THE GILDED CAGE? SETTLEMENT AND
SOCIOECONOMIC CHANGE AFTER 1200 BC:
A COMPARISON OF CRETE AND OTHER
This chapter discusses developments in Aegean economy between the twelfth and ninth centuries BC, addressing the organisation of subsistence practice and the production and exchange of value goods.1 In understanding both, it seems important to have a good overall picture of settlement character, size, distribution and chronology. This is still lacking for many Aegean regions in the period, though new data, like those presented in this volume and resulting from many current rescue projects in Greece, are improving our overview (Lemos, Protogeometric Aegean; Stampolidis and Giannikouri 2004). But obscurities in settlement data have not prevented enterprising scholars from putting forward generalising models of economy for the central Greek mainland, which are discussed in some detail here (Foxhall 1995; Small 1998, 1999). A very substantial and comprehensive settlement record is now available for Crete, deriving both from survey and excavation. It richly deserves analysis in its own right (Lemos, Protogeometric Aegean: 1), and has recently encouraged examination of some aspects of economic and social organisation in the island (Haggis 1993, 1999, Nowicki, Defensible Sites; 2002; Wallace 2002, 2003a, 2003b). Polarised, 'binary' interpretative models, mapping out alternative basic trajectories of political and economic development towards polis emergence between regions have been shown to be useful by Morris (1998; Archaeology). In such analyses, Crete is sometimes presented in a very simplified way as an 'other'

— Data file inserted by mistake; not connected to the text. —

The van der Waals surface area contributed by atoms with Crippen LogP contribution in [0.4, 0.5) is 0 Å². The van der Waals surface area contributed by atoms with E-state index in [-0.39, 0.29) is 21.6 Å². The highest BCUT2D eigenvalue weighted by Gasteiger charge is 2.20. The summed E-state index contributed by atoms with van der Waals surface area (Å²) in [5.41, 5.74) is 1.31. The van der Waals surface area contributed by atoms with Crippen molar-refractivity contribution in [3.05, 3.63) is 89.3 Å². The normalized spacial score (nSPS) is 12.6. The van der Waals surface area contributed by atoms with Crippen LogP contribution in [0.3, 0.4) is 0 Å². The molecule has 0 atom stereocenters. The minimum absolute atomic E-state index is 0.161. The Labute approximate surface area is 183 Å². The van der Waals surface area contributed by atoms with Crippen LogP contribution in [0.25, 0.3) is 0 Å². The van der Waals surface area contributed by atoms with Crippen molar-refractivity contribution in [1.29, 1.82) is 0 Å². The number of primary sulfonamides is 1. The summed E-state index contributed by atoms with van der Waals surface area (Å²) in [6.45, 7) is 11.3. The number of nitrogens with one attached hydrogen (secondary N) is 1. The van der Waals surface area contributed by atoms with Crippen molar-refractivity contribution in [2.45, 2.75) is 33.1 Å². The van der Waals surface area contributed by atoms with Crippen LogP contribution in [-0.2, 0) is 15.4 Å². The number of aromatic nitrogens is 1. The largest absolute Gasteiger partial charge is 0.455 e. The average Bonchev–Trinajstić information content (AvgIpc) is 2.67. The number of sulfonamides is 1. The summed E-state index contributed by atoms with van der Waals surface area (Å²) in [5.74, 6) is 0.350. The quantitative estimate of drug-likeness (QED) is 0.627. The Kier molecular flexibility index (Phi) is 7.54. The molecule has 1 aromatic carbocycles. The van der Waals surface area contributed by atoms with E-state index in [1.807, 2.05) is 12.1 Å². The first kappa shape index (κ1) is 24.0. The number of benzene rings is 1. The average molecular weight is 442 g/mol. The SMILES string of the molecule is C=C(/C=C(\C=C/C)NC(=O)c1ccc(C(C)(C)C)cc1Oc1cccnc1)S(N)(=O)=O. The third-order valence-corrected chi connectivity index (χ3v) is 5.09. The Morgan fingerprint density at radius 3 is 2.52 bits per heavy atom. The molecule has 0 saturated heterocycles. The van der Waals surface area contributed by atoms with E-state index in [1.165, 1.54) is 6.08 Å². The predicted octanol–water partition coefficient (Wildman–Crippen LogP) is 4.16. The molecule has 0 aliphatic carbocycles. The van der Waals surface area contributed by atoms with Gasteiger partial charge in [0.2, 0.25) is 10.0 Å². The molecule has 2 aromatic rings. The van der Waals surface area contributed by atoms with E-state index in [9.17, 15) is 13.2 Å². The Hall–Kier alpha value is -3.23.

1 The title originally requested was '(Aegean) Bronze to Iron Economy'. I altered this in order to
discuss my particular area of research in more detail while still trying to address cross-Aegean
developments. I would like to stress the superficiality of my treatment of central Greek EIA material
culture here in an artificially polarised model. Generalisations about subsistence practice for
the central Greek mainland are much less valid than for Crete in the absence of a coherent published
record covering this large area, and are not attempted here: a thoughtful overview is provided
by Palmer 2001. Further discussion of social structure in EIA Crete is found in Wallace 2001,
2003b, while subsistence changes in EIA Crete are addressed in detail in Wallace 2002, 2003a.